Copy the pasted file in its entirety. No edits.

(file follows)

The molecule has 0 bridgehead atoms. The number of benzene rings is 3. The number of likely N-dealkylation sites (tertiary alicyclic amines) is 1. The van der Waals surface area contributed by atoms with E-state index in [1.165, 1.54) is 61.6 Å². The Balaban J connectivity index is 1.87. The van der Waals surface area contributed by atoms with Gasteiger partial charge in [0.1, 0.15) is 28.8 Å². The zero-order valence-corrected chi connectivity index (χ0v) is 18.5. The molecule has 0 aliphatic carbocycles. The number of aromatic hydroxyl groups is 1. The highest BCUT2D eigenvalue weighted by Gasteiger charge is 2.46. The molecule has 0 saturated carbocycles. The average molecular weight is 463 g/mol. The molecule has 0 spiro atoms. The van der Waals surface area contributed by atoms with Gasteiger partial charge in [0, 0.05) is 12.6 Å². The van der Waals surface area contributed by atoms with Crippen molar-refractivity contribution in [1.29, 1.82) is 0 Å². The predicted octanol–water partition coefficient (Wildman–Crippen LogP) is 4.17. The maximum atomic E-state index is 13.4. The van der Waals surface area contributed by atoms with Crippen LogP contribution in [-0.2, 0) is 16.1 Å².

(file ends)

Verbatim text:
The molecule has 0 bridgehead atoms. The number of benzene rings is 3. The number of likely N-dealkylation sites (tertiary alicyclic amines) is 1. The van der Waals surface area contributed by atoms with E-state index in [1.165, 1.54) is 61.6 Å². The Balaban J connectivity index is 1.87. The van der Waals surface area contributed by atoms with Gasteiger partial charge in [0.1, 0.15) is 28.8 Å². The zero-order valence-corrected chi connectivity index (χ0v) is 18.5. The molecule has 0 aliphatic carbocycles. The number of aromatic hydroxyl groups is 1. The highest BCUT2D eigenvalue weighted by Gasteiger charge is 2.46. The molecule has 0 saturated carbocycles. The average molecular weight is 463 g/mol. The molecule has 0 spiro atoms. The van der Waals surface area contributed by atoms with Gasteiger partial charge in [0, 0.05) is 12.6 Å². The van der Waals surface area contributed by atoms with Crippen molar-refractivity contribution in [1.29, 1.82) is 0 Å². The predicted octanol–water partition coefficient (Wildman–Crippen LogP) is 4.17. The maximum atomic E-state index is 13.4. The van der Waals surface area contributed by atoms with Crippen LogP contribution in [-0.2, 0) is 16.1 Å².